Showing posts with label Poetry. Show all posts
Showing posts with label Poetry. Show all posts

Tuesday, June 2, 2015

A Library Haul

(Linking up with The Captive Reader's Library Loot event.)

I got a fantastic haul at the library!  This morning I decided I was going to the library and not leaving until I found at least a few books that I would actually read and enjoy.  After sulking through the fiction section and feeling sorry for myself because I couldn't find anything, I went to the nonfiction section on a whim, namely, the literature section.  And that was where I fell upon short stories and a bunch of other fascinating stuff.

I have always blown off short stories for some strange reason, but I have remedied that now.  Here's my list from this week:

1.) Scout, Atticus, and Boo: A Celebration of Fifty Years of To Kill a Mockingbird, Compiled by Mary McDonagh Murphy

2.) The Best American Essays from 2011, edited by Edwidge Danticat

3.) The Oxford book of American Short Stories, edited by Joyce Carol Oates

4.) The Pen/O. Henry Prize Stories from 2012, edited by Laura Furman

5.) The Making of a Poem: A Norton Anthology of Poetic Forms, compiled by Mark Strand and Eavan Boland-Just looked fascinating

6.) The Best American Humorous Short Stories, edited by Alexander Jessup

7.) 1491: New Revelations of the Americans Before Columbus by Charles C. Mann-Just a book that looked fascinating.

Whew!  So this month is officially short story month for me.  I'll be posting reviews of some favorite specific short stories, as well as the books that they come from throughout the month of June.  I'm really looking forward to it!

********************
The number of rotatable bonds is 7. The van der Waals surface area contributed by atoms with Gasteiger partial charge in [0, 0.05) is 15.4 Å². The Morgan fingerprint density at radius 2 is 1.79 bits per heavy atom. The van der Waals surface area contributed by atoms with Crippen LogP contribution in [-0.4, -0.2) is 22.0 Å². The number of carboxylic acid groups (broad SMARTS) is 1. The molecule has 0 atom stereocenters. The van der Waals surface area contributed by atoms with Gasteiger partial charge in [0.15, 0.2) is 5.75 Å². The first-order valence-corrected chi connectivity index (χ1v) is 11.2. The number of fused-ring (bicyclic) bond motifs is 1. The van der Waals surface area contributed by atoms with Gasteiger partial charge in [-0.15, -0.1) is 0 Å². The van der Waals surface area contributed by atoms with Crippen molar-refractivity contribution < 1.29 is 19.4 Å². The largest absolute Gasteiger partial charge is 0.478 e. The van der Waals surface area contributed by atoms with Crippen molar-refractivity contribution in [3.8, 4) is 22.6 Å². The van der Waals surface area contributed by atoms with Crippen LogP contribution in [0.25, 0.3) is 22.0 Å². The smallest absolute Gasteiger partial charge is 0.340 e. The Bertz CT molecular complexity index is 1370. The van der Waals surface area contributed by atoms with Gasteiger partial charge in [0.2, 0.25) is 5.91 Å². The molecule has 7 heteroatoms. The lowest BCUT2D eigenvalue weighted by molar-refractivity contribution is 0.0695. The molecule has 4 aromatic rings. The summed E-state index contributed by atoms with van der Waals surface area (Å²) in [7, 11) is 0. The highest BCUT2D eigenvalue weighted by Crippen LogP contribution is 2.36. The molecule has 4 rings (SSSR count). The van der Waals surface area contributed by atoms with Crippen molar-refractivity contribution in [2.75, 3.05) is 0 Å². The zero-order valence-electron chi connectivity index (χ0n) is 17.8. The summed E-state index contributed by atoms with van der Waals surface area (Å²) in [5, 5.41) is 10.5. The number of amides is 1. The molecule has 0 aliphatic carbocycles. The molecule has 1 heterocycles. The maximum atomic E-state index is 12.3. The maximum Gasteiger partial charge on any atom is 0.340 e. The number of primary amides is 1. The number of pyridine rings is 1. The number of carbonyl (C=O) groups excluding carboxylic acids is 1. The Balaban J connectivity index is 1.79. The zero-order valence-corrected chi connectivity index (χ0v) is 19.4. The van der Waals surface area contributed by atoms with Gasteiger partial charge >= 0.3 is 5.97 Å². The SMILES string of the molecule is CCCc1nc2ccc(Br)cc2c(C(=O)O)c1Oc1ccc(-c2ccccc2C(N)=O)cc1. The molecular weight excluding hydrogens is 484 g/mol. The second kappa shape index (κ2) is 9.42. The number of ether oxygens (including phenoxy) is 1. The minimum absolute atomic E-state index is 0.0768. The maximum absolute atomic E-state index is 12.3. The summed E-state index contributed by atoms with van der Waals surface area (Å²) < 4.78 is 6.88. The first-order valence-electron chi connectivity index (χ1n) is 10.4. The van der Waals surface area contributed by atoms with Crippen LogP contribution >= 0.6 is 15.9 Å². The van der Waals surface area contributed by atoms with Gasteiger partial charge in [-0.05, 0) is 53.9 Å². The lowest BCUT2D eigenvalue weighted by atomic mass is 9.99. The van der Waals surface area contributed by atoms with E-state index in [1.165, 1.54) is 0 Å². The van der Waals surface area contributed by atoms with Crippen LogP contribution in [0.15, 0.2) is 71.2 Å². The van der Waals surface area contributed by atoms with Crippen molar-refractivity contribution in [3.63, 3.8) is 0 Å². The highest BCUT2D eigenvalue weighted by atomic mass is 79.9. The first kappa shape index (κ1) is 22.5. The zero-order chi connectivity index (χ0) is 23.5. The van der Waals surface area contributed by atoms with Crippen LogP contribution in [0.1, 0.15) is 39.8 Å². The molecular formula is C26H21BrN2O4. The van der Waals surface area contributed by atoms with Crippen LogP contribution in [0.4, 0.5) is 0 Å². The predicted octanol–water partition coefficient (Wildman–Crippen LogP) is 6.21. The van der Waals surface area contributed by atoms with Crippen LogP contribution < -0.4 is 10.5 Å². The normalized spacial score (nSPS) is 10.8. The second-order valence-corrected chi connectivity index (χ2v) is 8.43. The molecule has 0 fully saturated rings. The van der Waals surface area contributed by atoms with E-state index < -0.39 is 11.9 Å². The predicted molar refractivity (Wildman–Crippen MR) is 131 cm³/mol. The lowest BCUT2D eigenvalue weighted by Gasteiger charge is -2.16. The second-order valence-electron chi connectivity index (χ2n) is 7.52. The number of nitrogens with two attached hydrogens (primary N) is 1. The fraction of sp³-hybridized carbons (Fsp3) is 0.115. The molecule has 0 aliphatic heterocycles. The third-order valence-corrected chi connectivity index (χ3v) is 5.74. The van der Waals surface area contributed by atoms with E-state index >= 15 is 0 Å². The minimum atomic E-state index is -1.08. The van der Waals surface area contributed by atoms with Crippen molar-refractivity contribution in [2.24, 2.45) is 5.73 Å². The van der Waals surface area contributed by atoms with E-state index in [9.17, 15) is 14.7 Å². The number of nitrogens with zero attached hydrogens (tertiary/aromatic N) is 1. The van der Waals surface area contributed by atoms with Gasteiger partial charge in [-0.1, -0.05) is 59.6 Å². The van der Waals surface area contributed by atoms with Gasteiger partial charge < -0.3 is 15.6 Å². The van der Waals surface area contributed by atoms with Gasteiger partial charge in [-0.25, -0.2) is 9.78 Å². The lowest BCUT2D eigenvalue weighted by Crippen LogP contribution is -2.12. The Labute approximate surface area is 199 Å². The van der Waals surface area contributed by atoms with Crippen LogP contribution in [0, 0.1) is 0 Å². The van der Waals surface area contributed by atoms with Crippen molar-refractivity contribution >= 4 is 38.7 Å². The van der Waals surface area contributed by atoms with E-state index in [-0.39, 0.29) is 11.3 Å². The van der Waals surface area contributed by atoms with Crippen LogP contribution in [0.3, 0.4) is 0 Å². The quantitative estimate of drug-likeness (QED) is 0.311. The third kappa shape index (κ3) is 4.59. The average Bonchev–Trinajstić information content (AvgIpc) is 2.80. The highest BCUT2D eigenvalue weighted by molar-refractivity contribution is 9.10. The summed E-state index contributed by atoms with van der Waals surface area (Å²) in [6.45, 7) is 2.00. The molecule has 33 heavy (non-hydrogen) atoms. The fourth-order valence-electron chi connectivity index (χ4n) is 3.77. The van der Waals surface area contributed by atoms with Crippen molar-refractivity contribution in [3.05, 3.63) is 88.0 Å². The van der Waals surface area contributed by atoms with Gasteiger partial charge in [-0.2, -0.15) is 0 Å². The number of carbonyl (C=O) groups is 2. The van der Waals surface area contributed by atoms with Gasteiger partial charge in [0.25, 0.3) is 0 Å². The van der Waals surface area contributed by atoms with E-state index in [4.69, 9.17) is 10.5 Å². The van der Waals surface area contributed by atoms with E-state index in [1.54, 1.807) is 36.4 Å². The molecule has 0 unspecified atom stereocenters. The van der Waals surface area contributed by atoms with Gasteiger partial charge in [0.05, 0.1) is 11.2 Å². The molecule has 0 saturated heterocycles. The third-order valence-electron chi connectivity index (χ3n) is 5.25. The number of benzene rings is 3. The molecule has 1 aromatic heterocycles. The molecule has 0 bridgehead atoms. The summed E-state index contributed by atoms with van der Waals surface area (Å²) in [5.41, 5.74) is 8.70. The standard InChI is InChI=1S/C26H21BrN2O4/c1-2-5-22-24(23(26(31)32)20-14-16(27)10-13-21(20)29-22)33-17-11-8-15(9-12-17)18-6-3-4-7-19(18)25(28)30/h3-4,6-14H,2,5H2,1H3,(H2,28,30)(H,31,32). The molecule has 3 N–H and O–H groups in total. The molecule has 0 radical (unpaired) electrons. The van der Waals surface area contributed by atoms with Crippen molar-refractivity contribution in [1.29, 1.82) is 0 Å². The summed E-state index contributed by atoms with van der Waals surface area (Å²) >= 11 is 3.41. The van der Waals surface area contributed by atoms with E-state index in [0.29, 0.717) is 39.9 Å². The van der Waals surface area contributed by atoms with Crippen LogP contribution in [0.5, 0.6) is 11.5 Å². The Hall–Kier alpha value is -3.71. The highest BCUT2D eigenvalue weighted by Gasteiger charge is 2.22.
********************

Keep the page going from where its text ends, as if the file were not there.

Thursday, April 30, 2015

Don Quixote by Miguel Cervantes

And here it is!  The Don Quixote post!  In retrospect, I probably shouldn't have written as much about reading it as I did, because I probably set all you readers up for a good analytical post, when I definitely don't have that in me.  Still, here is a post about my thoughts on Don Quixote.

So, Don Quixote.  I'll admit that I had my doubts.  It was long and I wasn't in the mood for a tome when I started it, but it's one of those classics that I really wanted to approach again for Classics Club-a wonderful motivator for this kind of thing.

Most people know the basic plot of Don Quixote.  However, here it is.  Don Quixote is divided into two parts-the first one being tales of his escapades and stories of the people around him.  The second is, well, I didn't love it.  I'll say more later.  Don Quixote is a fairly wealthy man living in La Mancha.  He adores exciting adventure stories full of chivalrous deeds.  And this, according to our narrator, is his downfall.  The books, or so we are told, turn his brain to mush so that he sees everything as part of his fantastic stories.  So, he proceeds to try to live his life as much like a chivalrous knight-errant.  He helps all the poor and needy, tries to win his love (a woman he barely knows), and perform brave deeds.  He takes along his trusty steed (a frail horse) and his side-kick (Sancho).